Boston became a center of opposition to British policies, which were intended to raise money to pay for troops stationed in the colonies during the French and Indian War between 1756 and 1763. In 1765, when officials tried to enforce the Stamp Act that had been passed by Parliament, colonists responded with actions which ranged from carefully framed arguments circulated throughout the towns and colonies in pamphlets, newspapers and letters to public demonstrations and riots. The Sons of Liberty ensured that “no taxation without representation” became a rallying cry. Legal debates were supplemented by economic measures such as refusal to consume British goods or goods coming on British ships. Customs commissioners and others collecting duties and taxes were intimidated in a climate of increasing outrage and threat.
The potential for violence escalated when British troops arrived in this volatile city in 1768, a measure meant to suppress the protests and restore order. The stationing of 4,000 soldiers in a city of 20,000 people squeezed onto a narrow peninsula had the opposite effect. The Boston Massacre two years later was a tragic consequence.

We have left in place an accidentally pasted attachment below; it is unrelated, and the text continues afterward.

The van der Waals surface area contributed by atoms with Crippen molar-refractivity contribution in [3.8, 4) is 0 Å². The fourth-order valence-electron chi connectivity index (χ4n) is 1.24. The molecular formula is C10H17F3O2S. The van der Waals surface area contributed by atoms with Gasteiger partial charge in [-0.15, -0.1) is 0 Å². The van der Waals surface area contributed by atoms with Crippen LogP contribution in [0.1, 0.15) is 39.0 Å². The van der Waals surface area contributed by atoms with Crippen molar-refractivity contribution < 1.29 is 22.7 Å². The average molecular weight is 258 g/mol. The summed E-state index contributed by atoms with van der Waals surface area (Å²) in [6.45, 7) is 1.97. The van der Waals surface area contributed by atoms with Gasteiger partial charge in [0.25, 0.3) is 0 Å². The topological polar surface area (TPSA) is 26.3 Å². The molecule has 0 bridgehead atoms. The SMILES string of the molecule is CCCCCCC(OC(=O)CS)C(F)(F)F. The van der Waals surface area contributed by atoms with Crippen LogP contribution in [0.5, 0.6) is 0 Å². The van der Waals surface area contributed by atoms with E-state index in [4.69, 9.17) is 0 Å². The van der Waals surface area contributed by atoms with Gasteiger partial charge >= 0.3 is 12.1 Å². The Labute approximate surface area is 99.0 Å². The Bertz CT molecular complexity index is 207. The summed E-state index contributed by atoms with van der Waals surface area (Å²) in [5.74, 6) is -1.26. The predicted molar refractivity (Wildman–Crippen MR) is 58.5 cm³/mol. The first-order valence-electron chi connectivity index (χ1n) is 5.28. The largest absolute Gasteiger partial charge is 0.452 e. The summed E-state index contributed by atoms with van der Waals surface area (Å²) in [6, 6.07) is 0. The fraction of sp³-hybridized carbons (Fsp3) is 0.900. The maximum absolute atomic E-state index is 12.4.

Committees of Correspondence, essentially emergency governments formed by Patriot leaders in the colonies to coordinate information and actions, contributed to coordinated resistance throughout Massachusetts and the other colonies. The Boston Tea Party in 1773 was another tipping point in the mounting tensions. By 1774, the countryside around occupied Boston was in rebellion. Towns began sending their tax money to the outlawed government—the Provincial Congress—and raising Minute companies to defend their communities and their “charter rights”. The Provincial Congress ordered that military supplies be stockpiled in Concord, twenty miles west of Boston.
And on the night of April 18, 1775, the commander of all British forces in North America, General Gage, issued the order to destroy those supplies. The colonists had long expected and planned for this move. But did anyone foresee the bloody, calamitous events soon to come, and the long war for independence that followed?